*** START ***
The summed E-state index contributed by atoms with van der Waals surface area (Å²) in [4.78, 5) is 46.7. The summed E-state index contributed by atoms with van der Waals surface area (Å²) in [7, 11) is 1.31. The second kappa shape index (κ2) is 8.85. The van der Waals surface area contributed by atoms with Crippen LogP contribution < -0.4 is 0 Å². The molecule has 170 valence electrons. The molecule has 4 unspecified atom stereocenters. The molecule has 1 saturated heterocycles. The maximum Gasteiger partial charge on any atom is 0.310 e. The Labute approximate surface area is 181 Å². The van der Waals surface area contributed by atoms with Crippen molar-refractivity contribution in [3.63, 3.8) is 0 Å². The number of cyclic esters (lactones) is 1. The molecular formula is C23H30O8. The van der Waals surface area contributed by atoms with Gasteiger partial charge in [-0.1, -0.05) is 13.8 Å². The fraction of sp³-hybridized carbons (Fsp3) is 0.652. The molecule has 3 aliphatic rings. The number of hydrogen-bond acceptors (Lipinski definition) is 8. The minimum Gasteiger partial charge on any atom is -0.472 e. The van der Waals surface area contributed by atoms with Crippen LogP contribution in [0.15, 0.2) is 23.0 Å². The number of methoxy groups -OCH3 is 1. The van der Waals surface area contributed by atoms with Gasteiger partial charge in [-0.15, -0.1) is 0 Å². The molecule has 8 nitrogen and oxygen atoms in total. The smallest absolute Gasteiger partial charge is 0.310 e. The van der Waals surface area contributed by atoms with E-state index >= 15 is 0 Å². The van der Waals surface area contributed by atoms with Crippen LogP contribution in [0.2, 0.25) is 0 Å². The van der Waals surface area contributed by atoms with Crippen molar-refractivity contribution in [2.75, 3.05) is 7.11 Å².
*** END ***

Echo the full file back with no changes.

The summed E-state index contributed by atoms with van der Waals surface area (Å²) in [4.78, 5) is 46.7. The summed E-state index contributed by atoms with van der Waals surface area (Å²) in [7, 11) is 1.31. The second kappa shape index (κ2) is 8.85. The van der Waals surface area contributed by atoms with Crippen LogP contribution < -0.4 is 0 Å². The molecule has 170 valence electrons. The molecule has 4 unspecified atom stereocenters. The molecule has 1 saturated heterocycles. The maximum Gasteiger partial charge on any atom is 0.310 e. The Labute approximate surface area is 181 Å². The van der Waals surface area contributed by atoms with Crippen molar-refractivity contribution in [3.63, 3.8) is 0 Å². The number of cyclic esters (lactones) is 1. The molecular formula is C23H30O8. The van der Waals surface area contributed by atoms with Gasteiger partial charge in [-0.1, -0.05) is 13.8 Å². The fraction of sp³-hybridized carbons (Fsp3) is 0.652. The molecule has 3 aliphatic rings. The number of hydrogen-bond acceptors (Lipinski definition) is 8. The minimum Gasteiger partial charge on any atom is -0.472 e. The van der Waals surface area contributed by atoms with Crippen LogP contribution in [0.15, 0.2) is 23.0 Å². The number of methoxy groups -OCH3 is 1. The van der Waals surface area contributed by atoms with Gasteiger partial charge in [-0.15, -0.1) is 0 Å². The molecule has 8 nitrogen and oxygen atoms in total. The smallest absolute Gasteiger partial charge is 0.310 e. The van der Waals surface area contributed by atoms with E-state index >= 15 is 0 Å². The van der Waals surface area contributed by atoms with Crippen LogP contribution in [0.2, 0.25) is 0 Å². The van der Waals surface area contributed by atoms with Crippen molar-refractivity contribution in [2.75, 3.05) is 7.11 Å².